One petition, "Section 21 Petition for Section 8(a) Partial Exemption in Chemical Data Reporting for Biodiesel Products," was submitted to EPA Administrator Gina McCarthy requesting that EPA initiate a rulemaking to amend the TSCA Section 8 CDR partially exempted chemical list set forth in the EPA regulations at 40 C.F.R. Section 711.6(b)(1), referred to as the (b)(1) List. Specifically, BRAG petitioned EPA to add "biodiesel" as a chemical category for partial exemption for the same reasons as those given for petroleum chemicals already included, which occurred via a rulemaking process based on proposals submitted by the American Petroleum Institute (API). BRAG contends that biodiesel products should be treated similarly to the petroleum products included in the (b)(1) List due to the conditions of manufacture and the properties and uses of the substances.

The second petition, "Petition for Partial Exemption of Biodiesel Products," was submitted to the CDR Coordinator of EPA's Office of Chemical Safety and Pollution Prevention (OCSPP). In it, BRAG petitions to add "biodiesel" as a chemical category in the partially exempted chemical list at 40 C.F.R. Section 711.6(b)(2)(iv), referred to as the (b)(2) List. EPA has stated that CDR processing and use information for chemicals on the (b)(2) List is of "low current interest" and has established a petition process to enable stakeholders to add chemicals to the (b)(2) list.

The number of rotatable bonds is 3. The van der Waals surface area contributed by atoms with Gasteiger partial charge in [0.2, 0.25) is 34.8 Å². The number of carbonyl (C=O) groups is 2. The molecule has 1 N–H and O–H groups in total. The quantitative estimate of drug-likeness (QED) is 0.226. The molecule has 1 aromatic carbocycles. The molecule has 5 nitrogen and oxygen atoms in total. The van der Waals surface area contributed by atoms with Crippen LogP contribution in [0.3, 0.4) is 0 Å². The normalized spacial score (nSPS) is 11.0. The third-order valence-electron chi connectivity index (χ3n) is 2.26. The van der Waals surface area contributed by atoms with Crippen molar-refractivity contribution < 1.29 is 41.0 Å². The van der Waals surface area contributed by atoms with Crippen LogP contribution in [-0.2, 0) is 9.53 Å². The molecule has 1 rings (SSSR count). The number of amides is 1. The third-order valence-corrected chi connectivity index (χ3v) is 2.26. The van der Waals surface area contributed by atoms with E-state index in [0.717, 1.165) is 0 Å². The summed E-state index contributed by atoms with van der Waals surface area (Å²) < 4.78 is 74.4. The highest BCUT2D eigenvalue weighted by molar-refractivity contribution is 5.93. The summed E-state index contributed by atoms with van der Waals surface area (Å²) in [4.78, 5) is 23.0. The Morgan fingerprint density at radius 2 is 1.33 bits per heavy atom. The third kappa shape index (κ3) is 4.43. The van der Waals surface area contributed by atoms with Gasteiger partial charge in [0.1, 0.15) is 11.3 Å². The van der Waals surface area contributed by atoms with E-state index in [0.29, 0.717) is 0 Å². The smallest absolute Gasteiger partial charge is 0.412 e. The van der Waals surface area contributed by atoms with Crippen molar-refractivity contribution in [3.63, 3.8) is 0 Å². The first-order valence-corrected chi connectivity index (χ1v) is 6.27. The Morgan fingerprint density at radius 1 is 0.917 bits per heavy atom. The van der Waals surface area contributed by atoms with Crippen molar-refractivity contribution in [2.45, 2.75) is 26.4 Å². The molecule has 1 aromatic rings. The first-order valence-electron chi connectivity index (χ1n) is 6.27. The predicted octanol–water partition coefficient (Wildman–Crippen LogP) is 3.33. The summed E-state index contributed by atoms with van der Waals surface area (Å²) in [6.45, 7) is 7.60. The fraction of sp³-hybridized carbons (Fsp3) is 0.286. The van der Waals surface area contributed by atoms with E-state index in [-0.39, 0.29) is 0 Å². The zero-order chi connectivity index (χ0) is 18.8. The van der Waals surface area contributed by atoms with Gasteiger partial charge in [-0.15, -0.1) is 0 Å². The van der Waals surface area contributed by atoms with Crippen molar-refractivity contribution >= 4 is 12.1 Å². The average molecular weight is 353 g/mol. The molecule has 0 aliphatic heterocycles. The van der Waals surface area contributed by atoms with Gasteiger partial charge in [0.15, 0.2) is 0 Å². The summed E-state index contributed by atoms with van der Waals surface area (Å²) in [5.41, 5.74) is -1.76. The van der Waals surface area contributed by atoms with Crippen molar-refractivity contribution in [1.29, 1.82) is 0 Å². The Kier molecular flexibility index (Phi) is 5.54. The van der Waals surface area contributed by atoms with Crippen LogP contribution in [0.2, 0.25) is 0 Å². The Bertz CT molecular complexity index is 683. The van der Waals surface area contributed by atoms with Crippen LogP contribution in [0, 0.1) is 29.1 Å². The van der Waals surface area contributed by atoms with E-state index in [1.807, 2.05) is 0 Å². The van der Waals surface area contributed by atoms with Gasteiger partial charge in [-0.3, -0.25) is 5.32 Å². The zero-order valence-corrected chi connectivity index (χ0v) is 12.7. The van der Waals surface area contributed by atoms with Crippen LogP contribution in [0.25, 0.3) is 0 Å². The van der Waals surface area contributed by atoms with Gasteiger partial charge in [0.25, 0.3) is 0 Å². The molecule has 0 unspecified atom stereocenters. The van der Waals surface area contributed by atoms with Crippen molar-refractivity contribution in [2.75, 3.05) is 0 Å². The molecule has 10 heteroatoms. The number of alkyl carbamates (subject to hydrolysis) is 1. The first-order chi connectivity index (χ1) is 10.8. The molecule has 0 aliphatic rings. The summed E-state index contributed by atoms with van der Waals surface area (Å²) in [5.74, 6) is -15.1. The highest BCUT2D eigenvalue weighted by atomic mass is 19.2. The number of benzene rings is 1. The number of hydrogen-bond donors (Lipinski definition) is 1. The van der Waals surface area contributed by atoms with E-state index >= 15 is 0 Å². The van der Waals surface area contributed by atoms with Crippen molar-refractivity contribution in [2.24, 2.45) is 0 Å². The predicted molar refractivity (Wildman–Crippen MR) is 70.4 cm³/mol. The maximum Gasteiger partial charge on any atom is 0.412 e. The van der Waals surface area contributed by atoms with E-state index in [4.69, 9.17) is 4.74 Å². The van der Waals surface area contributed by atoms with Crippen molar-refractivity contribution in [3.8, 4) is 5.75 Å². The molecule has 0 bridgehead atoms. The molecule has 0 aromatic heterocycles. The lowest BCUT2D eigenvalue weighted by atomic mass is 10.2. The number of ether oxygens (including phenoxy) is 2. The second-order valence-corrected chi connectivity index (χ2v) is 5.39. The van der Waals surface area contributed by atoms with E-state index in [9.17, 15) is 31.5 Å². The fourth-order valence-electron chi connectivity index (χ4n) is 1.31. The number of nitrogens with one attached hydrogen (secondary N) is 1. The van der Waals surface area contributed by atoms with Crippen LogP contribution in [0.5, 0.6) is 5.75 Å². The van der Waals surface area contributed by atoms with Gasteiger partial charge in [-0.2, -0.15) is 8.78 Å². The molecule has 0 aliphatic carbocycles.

BRAG believes biodiesel belongs on the (b)(1) List but because there is no formal petition process to amend the (b)(1) List, it decided to proceed with the "low current interest" petition process to amend the (b)(2) List as well.

Amending the CDR partial exemption list to include biodiesels is necessary to ensure equitable regulatory treatment of chemical substances of comparable release and exposure potential, and to avoid EPA providing regulatory relief to one subset of diesel products over another -- even though both meet the decision conditions identified by EPA in its final rulemaking to amend the (b)(1) List, especially in light of EPA's stated objectives and interest in sustainable technologies in general, and ongoing programs that engage biodiesel producers in particular.

Regarding the petitions, BRAG's Executive Director Kathleen M. Roberts stated: "We hope EPA recognizes that these petitions only seek to level the playing field for biodiesel and petroleum-derived diesel manufacturers. Under current regulation, biodiesel producers are required to spend significant amounts of time and money gathering and providing CDR information to EPA while petroleum-derived producers are not, for chemicals that are very similar, serve the same purpose, and are managed in equivalent ways."

BRAG provides a platform for organizations engaged in biobased chemistries to identify regulatory barriers for their unique products and to work collectively to address them. BRAG tackles regulatory hindrances related to commercialization of biobased products and works to improve public awareness of the benefits of these products. For more information or to join BRAG, contact Kathleen M. Roberts at .(JavaScript must be enabled to view this email address) or (443) 964-4653. BRAG is managed by B&C® Consortia Management, L.L.C. (BCCM).